Either way, do your research in advance to make sure you’re aware of all the upcoming charges. Similar to the point mentioned earlier, some fees will be so high that it may not actually be worth transferring your pension, depending on how much you have saved.
Once you’ve made a decision on where and how you’d like to transfer your pension, get in touch with the provider or follow their preferred online process to get the ball rolling. This will normally take a few weeks to be processed and for everything to be finalised.
For more detailed guidance on how to transfer your workplace pension, read our step-by-step guide here. And, of course, don’t hesitate to get in touch with us if you need any further assistance, and a member of our team will be happy to help.
When building towards your future, it makes sense to make things as easy for yourself as possible. It’s becoming more and more popular to transfer your workplace pension today, as it’s a proven way to:
And there are plenty of services available today which can make transferring your workplace pension even easier. Here at Penfold, we do all the hard work for you. We can transfer all your pensions no matter how many you have, what size they are, or what providers you’re with. Plus, you can enjoy the added bonuses of:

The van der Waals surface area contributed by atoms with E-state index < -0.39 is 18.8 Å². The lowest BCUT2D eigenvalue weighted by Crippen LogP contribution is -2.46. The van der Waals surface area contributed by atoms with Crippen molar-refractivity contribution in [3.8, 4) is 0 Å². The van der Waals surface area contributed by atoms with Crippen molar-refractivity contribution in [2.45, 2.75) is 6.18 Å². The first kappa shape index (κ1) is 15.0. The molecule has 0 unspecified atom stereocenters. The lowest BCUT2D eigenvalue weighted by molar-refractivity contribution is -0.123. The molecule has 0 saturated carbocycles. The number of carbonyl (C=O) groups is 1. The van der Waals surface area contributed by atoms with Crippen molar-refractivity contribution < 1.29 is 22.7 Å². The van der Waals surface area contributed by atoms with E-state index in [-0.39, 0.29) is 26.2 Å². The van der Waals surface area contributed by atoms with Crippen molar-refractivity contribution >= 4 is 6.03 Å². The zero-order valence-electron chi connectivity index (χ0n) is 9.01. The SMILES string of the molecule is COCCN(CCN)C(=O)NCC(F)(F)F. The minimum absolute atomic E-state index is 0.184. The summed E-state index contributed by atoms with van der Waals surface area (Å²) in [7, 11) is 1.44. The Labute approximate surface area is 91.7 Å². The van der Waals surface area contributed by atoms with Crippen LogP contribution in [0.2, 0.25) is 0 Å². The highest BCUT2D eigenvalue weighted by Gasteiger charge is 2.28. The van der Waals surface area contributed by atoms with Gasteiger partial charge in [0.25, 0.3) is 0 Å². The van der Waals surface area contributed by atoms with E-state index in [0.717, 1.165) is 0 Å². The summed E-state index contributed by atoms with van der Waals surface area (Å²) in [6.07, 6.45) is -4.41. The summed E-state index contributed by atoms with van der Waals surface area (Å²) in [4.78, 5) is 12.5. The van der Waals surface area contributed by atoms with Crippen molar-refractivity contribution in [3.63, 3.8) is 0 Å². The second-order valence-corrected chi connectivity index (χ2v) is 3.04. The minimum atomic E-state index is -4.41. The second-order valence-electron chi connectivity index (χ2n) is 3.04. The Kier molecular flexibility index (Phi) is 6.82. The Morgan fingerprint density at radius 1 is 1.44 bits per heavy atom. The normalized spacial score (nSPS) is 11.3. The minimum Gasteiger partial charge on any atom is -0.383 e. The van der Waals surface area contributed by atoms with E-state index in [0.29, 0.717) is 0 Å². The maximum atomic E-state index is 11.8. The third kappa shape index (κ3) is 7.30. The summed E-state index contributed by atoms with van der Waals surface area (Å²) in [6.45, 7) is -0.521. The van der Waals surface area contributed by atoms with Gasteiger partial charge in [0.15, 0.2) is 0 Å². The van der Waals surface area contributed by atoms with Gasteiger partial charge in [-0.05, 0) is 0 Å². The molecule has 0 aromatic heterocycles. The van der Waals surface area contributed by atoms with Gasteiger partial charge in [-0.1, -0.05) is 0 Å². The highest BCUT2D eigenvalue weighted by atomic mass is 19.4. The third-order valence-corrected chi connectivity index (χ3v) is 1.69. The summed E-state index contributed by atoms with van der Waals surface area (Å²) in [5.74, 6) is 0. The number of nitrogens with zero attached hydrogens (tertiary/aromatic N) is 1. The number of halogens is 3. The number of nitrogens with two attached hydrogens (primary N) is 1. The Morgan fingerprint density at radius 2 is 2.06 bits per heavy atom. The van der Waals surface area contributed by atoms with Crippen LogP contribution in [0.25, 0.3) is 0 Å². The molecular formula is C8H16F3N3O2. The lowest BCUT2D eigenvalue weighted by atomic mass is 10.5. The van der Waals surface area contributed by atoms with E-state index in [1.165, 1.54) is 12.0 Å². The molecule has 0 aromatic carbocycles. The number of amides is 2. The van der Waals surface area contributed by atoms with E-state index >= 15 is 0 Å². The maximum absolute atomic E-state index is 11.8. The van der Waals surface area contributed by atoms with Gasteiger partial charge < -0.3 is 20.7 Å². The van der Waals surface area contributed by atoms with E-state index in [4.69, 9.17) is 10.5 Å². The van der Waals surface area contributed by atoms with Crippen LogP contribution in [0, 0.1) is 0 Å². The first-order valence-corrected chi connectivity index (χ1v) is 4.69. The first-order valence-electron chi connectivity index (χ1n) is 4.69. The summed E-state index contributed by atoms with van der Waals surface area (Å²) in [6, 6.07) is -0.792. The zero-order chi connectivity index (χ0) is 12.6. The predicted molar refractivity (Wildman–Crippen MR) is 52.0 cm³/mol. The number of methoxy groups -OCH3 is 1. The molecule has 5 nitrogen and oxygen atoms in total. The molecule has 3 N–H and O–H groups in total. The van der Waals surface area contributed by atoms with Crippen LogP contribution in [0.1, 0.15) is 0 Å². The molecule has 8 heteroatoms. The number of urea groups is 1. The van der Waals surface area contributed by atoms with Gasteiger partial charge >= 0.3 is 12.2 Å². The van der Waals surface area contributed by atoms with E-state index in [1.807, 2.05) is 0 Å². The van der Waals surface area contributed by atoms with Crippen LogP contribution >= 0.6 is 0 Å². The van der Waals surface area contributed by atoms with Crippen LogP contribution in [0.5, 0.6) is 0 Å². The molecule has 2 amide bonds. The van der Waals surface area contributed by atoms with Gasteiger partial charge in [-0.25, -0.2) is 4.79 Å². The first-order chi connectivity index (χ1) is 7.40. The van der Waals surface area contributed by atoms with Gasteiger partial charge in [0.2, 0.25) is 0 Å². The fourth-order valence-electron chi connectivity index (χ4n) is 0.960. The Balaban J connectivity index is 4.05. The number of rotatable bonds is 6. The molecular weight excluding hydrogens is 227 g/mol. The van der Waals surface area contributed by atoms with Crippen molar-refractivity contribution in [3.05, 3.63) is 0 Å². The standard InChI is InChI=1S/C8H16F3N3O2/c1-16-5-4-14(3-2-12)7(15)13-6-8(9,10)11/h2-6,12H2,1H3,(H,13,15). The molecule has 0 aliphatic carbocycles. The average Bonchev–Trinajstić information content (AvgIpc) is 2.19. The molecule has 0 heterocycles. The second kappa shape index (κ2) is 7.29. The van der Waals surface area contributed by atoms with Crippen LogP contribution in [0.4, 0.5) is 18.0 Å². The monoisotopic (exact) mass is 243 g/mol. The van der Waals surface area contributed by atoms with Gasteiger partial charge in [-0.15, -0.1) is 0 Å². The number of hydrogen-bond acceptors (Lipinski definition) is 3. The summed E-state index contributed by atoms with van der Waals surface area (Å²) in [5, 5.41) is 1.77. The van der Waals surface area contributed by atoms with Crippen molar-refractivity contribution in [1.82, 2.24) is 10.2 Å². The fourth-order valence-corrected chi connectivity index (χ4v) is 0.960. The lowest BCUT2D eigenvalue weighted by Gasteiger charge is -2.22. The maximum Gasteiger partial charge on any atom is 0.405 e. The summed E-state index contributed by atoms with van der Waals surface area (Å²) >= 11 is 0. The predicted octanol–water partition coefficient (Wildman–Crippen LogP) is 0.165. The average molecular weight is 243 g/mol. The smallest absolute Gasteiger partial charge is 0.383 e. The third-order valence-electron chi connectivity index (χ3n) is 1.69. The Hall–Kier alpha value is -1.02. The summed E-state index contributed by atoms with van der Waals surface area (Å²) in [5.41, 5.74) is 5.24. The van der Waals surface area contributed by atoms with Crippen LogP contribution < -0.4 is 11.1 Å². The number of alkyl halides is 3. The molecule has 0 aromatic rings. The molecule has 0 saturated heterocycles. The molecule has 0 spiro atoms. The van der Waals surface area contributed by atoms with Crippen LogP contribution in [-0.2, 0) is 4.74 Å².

Even if you’re not great with your finances, we guarantee you’ll find Penfold simple, easy-to-use, and hassle-free. Get started with a pension transfer and take control of your financial future today.
If you’re interested in learning more about your pension, you can also take advantage of helpful guides, tools, and resources with modern pension platforms. Check out our extensive library of articles and guides offering advice to help you gain as much value as possible from your savings.
With pensions your capital is at risk. It's important to compare providers’ fees & any guaranteed benefits when deciding on whether to transfer, and be sure that the investments available are suitable for you. We cannot accept defined benefit pension transfers.
If you decide to close your Penfold account and the value of your pot has gone down, the amount returned to the provider may be less than what you originally transferred.
Please know that if your employer is paying into your pension currently, transferring that pot may mean you lose out on their contribution.